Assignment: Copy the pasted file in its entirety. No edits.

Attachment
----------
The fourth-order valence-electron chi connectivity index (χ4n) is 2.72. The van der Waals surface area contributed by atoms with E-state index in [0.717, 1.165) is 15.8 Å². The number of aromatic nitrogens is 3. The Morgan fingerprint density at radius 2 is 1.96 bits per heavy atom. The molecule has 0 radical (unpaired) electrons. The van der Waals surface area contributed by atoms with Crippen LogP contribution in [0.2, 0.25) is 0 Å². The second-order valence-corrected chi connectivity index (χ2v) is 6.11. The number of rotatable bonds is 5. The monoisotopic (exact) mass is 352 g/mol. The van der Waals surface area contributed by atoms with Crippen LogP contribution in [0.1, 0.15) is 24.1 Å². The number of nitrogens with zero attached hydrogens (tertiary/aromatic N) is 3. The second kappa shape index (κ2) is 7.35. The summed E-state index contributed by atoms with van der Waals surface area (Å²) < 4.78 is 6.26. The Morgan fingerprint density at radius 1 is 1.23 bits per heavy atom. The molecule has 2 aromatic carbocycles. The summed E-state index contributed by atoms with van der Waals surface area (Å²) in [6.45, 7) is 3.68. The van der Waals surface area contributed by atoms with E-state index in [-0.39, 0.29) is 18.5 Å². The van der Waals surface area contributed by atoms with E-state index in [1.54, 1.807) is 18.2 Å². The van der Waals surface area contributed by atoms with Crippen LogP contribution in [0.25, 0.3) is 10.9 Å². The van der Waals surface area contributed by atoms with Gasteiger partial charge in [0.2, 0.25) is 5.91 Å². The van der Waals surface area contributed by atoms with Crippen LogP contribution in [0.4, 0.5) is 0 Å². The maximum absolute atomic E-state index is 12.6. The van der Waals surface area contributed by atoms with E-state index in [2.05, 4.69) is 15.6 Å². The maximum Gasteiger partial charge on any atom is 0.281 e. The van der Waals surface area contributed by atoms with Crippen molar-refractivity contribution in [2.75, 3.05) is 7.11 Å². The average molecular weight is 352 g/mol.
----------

The fourth-order valence-electron chi connectivity index (χ4n) is 2.72. The van der Waals surface area contributed by atoms with E-state index in [0.717, 1.165) is 15.8 Å². The number of aromatic nitrogens is 3. The Morgan fingerprint density at radius 2 is 1.96 bits per heavy atom. The molecule has 0 radical (unpaired) electrons. The van der Waals surface area contributed by atoms with Crippen LogP contribution in [0.2, 0.25) is 0 Å². The second-order valence-corrected chi connectivity index (χ2v) is 6.11. The number of rotatable bonds is 5. The monoisotopic (exact) mass is 352 g/mol. The van der Waals surface area contributed by atoms with Crippen LogP contribution in [0.1, 0.15) is 24.1 Å². The number of nitrogens with zero attached hydrogens (tertiary/aromatic N) is 3. The second kappa shape index (κ2) is 7.35. The summed E-state index contributed by atoms with van der Waals surface area (Å²) < 4.78 is 6.26. The Morgan fingerprint density at radius 1 is 1.23 bits per heavy atom. The molecule has 2 aromatic carbocycles. The summed E-state index contributed by atoms with van der Waals surface area (Å²) in [6.45, 7) is 3.68. The van der Waals surface area contributed by atoms with E-state index in [-0.39, 0.29) is 18.5 Å². The van der Waals surface area contributed by atoms with E-state index in [1.54, 1.807) is 18.2 Å². The van der Waals surface area contributed by atoms with Crippen LogP contribution in [0.25, 0.3) is 10.9 Å². The van der Waals surface area contributed by atoms with Gasteiger partial charge in [0.2, 0.25) is 5.91 Å². The van der Waals surface area contributed by atoms with Crippen LogP contribution in [0.4, 0.5) is 0 Å². The maximum absolute atomic E-state index is 12.6. The van der Waals surface area contributed by atoms with E-state index in [2.05, 4.69) is 15.6 Å². The maximum Gasteiger partial charge on any atom is 0.281 e. The van der Waals surface area contributed by atoms with Crippen molar-refractivity contribution in [2.75, 3.05) is 7.11 Å². The average molecular weight is 352 g/mol.